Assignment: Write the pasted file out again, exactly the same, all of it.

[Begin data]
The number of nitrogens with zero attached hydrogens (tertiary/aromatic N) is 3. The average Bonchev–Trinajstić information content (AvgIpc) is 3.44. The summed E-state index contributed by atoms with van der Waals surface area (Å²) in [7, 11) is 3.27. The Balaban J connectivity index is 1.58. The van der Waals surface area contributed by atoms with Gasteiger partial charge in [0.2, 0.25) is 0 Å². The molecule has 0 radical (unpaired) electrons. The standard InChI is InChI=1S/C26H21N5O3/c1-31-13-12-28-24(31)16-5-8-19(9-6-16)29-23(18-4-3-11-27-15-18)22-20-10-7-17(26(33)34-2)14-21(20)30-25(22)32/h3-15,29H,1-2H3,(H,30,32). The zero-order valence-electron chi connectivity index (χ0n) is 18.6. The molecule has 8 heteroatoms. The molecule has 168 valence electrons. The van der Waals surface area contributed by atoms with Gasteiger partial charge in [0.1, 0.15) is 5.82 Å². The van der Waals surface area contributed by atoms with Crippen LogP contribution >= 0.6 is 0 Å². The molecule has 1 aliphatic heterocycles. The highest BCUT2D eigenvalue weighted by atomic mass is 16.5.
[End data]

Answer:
The number of nitrogens with zero attached hydrogens (tertiary/aromatic N) is 3. The average Bonchev–Trinajstić information content (AvgIpc) is 3.44. The summed E-state index contributed by atoms with van der Waals surface area (Å²) in [7, 11) is 3.27. The Balaban J connectivity index is 1.58. The van der Waals surface area contributed by atoms with Gasteiger partial charge in [0.2, 0.25) is 0 Å². The molecule has 0 radical (unpaired) electrons. The standard InChI is InChI=1S/C26H21N5O3/c1-31-13-12-28-24(31)16-5-8-19(9-6-16)29-23(18-4-3-11-27-15-18)22-20-10-7-17(26(33)34-2)14-21(20)30-25(22)32/h3-15,29H,1-2H3,(H,30,32). The zero-order valence-electron chi connectivity index (χ0n) is 18.6. The molecule has 8 heteroatoms. The molecule has 168 valence electrons. The van der Waals surface area contributed by atoms with Gasteiger partial charge in [0.1, 0.15) is 5.82 Å². The van der Waals surface area contributed by atoms with Crippen LogP contribution >= 0.6 is 0 Å². The molecule has 1 aliphatic heterocycles. The highest BCUT2D eigenvalue weighted by atomic mass is 16.5.